Friday, April 8, 2011

Riding The Pine - Steve Barker

As we get precariously closer to "Open" season, I'm putting my regular interview feature on hold for a week to discuss something different.
In an earlier post, Jeff wrote a great piece on the "lead-off" position in the lineup, so I  thought I'd give you my take on another spot in the order- the "bench". In my opinion, the bench or sub is one of the most important roles on a team and is often misunderstood and under-utilized. The use of the bench is also the most hotly debated issue when discussing how well a coach handles a team.
Most rookies or inexperienced players who are asked to start on the bench wrongly consider it a demotion or think that the coach is showing little confidence in them. Well, anyone who has had team success at a Provincial or National level can tell you that this is NOT the case. In almost every instance, the sixth player plays a vital role in the success of the team.
There are many ways that a bench player can help a team.
Firstly, they must stay upbeat and positive to help the squad's morale. Also, because the coach is usually watching the scores and the person on the lanes, the sub can also act as an assistant by lending an ear for a team-mate who is struggling and needs to vent their frustration. The sixth player can also be an additional set of eyes or ears for the coach, as well as someone the coach can talk to if they need a second opinion.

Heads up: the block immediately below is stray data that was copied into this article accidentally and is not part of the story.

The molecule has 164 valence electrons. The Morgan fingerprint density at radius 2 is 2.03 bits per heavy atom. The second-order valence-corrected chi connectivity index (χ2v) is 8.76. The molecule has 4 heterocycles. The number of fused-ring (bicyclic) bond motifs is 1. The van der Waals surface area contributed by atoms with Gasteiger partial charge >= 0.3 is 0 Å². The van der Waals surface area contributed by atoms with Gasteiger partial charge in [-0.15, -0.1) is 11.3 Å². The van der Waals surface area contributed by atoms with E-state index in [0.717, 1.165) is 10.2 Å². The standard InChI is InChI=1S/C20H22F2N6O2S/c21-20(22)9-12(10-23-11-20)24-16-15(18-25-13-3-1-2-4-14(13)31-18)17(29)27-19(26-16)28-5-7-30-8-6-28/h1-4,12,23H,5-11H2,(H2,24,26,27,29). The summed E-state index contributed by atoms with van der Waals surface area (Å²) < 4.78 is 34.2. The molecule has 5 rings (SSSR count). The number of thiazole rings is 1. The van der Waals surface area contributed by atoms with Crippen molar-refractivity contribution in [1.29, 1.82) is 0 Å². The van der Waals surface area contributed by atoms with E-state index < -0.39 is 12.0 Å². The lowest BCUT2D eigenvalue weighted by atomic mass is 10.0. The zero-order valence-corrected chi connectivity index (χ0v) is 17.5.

It is also vital that the person who doesn't start the game emits a feeling of confidence throughout the team. When you are in the starting line-up and are struggling, it's much easier to play when you have faith in the person who might be coming in. If the bench player is struggling with their game and their confidence, it makes the players who started the game "press" that much more.
And by staying upbeat and being a great "team" player who doesn't complain about their role, you make the coach's job easier and the team stronger!
As mentioned before, how a coach uses the bench position, and how aggressive he/she is at making a "pull" goes a long way in determining how a team will do.
The decision of who to sit is usually one of a coach's toughest. Many times a coach will have a plan heading into an event, only to have it blow up after a game or two. One of the determining factors for whom to start on the bench can be the experience of some of the team members.
If there are rookies or folks who haven't been there in a while on the team, some coaches (me included) like to get a newcomer's feet wet by starting them in the first game. Other coaches like to ease them in and start them on the bench. In many cases it also depends on the player and how their nerves are, as people handle different situations differently.
A coach will often have an idea of who is going to play Leadoff, 4th or Anchor, and have some options for the remaining positions.
Once someone proves themselves as effective off the bench, it can be hard for them to find a starting spot, as any coach loves the comfort of having someone there that they can rely on. For people who would rather bowl more than sit, being really good off the bench can be a double-edged sword! Coaches also struggle with the decision whether to start someone who just got pulled in the next game or to give them a break. For me, it again depends on the situation and the personalities involved.